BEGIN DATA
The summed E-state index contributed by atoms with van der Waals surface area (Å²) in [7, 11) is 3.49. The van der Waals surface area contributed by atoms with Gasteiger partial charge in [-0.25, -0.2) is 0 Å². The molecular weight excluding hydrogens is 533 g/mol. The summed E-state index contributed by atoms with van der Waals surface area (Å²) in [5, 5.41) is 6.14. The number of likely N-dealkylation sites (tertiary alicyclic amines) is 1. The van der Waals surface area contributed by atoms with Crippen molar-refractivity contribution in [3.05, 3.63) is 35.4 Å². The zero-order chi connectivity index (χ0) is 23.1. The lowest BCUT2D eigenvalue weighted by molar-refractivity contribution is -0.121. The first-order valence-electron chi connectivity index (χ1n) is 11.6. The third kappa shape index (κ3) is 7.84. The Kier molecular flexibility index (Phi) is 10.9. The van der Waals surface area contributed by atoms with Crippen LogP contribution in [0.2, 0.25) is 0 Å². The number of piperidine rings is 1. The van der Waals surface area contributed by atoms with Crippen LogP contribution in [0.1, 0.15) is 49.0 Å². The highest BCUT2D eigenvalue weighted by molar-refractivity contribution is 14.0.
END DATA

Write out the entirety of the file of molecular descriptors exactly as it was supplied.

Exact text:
The summed E-state index contributed by atoms with van der Waals surface area (Å²) in [7, 11) is 3.49. The van der Waals surface area contributed by atoms with Gasteiger partial charge in [-0.25, -0.2) is 0 Å². The molecular weight excluding hydrogens is 533 g/mol. The summed E-state index contributed by atoms with van der Waals surface area (Å²) in [5, 5.41) is 6.14. The number of likely N-dealkylation sites (tertiary alicyclic amines) is 1. The van der Waals surface area contributed by atoms with Crippen molar-refractivity contribution in [3.05, 3.63) is 35.4 Å². The zero-order chi connectivity index (χ0) is 23.1. The lowest BCUT2D eigenvalue weighted by molar-refractivity contribution is -0.121. The first-order valence-electron chi connectivity index (χ1n) is 11.6. The third kappa shape index (κ3) is 7.84. The Kier molecular flexibility index (Phi) is 10.9. The van der Waals surface area contributed by atoms with Crippen LogP contribution in [0.2, 0.25) is 0 Å². The number of piperidine rings is 1. The van der Waals surface area contributed by atoms with Crippen LogP contribution in [0.1, 0.15) is 49.0 Å². The highest BCUT2D eigenvalue weighted by molar-refractivity contribution is 14.0.